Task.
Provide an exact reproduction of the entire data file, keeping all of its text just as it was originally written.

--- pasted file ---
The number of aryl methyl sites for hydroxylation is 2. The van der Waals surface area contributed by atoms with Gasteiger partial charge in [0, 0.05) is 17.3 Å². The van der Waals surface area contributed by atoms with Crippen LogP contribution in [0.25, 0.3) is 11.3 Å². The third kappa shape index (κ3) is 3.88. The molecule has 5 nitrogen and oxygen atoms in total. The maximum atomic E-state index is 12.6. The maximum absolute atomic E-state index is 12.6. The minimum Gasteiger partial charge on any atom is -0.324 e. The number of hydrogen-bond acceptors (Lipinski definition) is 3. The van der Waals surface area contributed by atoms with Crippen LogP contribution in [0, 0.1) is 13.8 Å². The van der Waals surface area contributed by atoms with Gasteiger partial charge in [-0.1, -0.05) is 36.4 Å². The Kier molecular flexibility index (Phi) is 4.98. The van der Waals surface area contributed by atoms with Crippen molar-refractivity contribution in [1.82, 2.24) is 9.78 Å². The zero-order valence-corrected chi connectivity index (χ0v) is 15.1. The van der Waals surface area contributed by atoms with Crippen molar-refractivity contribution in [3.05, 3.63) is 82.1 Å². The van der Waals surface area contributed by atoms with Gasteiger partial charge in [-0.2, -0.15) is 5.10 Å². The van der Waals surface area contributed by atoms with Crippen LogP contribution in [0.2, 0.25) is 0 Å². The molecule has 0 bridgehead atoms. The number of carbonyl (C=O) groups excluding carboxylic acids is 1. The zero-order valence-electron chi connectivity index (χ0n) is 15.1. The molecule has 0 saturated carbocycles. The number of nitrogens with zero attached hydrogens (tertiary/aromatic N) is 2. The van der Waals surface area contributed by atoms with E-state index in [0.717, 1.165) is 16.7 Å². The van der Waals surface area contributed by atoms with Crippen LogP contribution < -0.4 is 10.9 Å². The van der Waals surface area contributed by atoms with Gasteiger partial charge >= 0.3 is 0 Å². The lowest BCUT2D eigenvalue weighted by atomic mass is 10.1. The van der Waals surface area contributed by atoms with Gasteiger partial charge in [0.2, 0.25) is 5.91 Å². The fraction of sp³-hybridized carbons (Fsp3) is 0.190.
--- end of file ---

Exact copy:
The number of aryl methyl sites for hydroxylation is 2. The van der Waals surface area contributed by atoms with Gasteiger partial charge in [0, 0.05) is 17.3 Å². The van der Waals surface area contributed by atoms with Crippen LogP contribution in [0.25, 0.3) is 11.3 Å². The third kappa shape index (κ3) is 3.88. The molecule has 5 nitrogen and oxygen atoms in total. The maximum atomic E-state index is 12.6. The maximum absolute atomic E-state index is 12.6. The minimum Gasteiger partial charge on any atom is -0.324 e. The number of hydrogen-bond acceptors (Lipinski definition) is 3. The van der Waals surface area contributed by atoms with Crippen LogP contribution in [0, 0.1) is 13.8 Å². The van der Waals surface area contributed by atoms with Gasteiger partial charge in [-0.1, -0.05) is 36.4 Å². The Kier molecular flexibility index (Phi) is 4.98. The van der Waals surface area contributed by atoms with Crippen molar-refractivity contribution in [1.82, 2.24) is 9.78 Å². The zero-order valence-corrected chi connectivity index (χ0v) is 15.1. The van der Waals surface area contributed by atoms with Crippen molar-refractivity contribution in [3.05, 3.63) is 82.1 Å². The van der Waals surface area contributed by atoms with Gasteiger partial charge in [-0.2, -0.15) is 5.10 Å². The van der Waals surface area contributed by atoms with Crippen LogP contribution in [0.2, 0.25) is 0 Å². The molecule has 0 bridgehead atoms. The number of carbonyl (C=O) groups excluding carboxylic acids is 1. The zero-order valence-electron chi connectivity index (χ0n) is 15.1. The molecule has 0 saturated carbocycles. The number of nitrogens with zero attached hydrogens (tertiary/aromatic N) is 2. The van der Waals surface area contributed by atoms with E-state index in [0.717, 1.165) is 16.7 Å². The van der Waals surface area contributed by atoms with Crippen LogP contribution < -0.4 is 10.9 Å². The van der Waals surface area contributed by atoms with Gasteiger partial charge >= 0.3 is 0 Å². The lowest BCUT2D eigenvalue weighted by atomic mass is 10.1. The van der Waals surface area contributed by atoms with Gasteiger partial charge in [0.2, 0.25) is 5.91 Å². The fraction of sp³-hybridized carbons (Fsp3) is 0.190.